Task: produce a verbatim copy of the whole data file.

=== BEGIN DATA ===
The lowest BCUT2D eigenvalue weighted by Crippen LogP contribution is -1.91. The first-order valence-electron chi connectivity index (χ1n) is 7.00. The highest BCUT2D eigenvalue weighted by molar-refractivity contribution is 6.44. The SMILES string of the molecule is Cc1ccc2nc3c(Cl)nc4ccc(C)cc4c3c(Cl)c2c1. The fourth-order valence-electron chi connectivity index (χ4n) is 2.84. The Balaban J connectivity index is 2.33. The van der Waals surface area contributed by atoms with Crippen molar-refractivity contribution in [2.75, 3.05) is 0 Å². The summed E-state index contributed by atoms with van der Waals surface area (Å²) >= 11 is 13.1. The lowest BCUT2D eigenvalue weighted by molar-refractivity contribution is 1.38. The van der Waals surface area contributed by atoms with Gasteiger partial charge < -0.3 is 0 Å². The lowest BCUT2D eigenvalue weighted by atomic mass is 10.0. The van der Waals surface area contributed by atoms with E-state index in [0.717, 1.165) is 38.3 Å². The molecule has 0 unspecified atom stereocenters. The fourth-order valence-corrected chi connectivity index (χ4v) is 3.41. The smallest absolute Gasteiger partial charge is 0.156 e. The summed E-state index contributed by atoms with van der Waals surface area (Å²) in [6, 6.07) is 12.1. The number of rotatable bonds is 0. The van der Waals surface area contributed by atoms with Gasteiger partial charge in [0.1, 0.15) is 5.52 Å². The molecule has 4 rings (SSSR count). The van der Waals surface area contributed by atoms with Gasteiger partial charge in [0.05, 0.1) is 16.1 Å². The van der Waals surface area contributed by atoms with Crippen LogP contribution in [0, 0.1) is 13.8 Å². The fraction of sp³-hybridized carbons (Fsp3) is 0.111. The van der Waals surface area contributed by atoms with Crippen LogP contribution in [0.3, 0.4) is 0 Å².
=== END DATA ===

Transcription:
The lowest BCUT2D eigenvalue weighted by Crippen LogP contribution is -1.91. The first-order valence-electron chi connectivity index (χ1n) is 7.00. The highest BCUT2D eigenvalue weighted by molar-refractivity contribution is 6.44. The SMILES string of the molecule is Cc1ccc2nc3c(Cl)nc4ccc(C)cc4c3c(Cl)c2c1. The fourth-order valence-electron chi connectivity index (χ4n) is 2.84. The Balaban J connectivity index is 2.33. The van der Waals surface area contributed by atoms with Crippen molar-refractivity contribution in [2.75, 3.05) is 0 Å². The summed E-state index contributed by atoms with van der Waals surface area (Å²) >= 11 is 13.1. The lowest BCUT2D eigenvalue weighted by molar-refractivity contribution is 1.38. The van der Waals surface area contributed by atoms with Gasteiger partial charge < -0.3 is 0 Å². The lowest BCUT2D eigenvalue weighted by atomic mass is 10.0. The van der Waals surface area contributed by atoms with E-state index in [0.717, 1.165) is 38.3 Å². The molecule has 0 unspecified atom stereocenters. The fourth-order valence-corrected chi connectivity index (χ4v) is 3.41. The smallest absolute Gasteiger partial charge is 0.156 e. The summed E-state index contributed by atoms with van der Waals surface area (Å²) in [6, 6.07) is 12.1. The number of rotatable bonds is 0. The van der Waals surface area contributed by atoms with Gasteiger partial charge in [0.1, 0.15) is 5.52 Å². The molecule has 4 rings (SSSR count). The van der Waals surface area contributed by atoms with Gasteiger partial charge in [0.05, 0.1) is 16.1 Å². The van der Waals surface area contributed by atoms with Crippen LogP contribution in [0, 0.1) is 13.8 Å². The fraction of sp³-hybridized carbons (Fsp3) is 0.111. The van der Waals surface area contributed by atoms with Crippen LogP contribution in [0.3, 0.4) is 0 Å².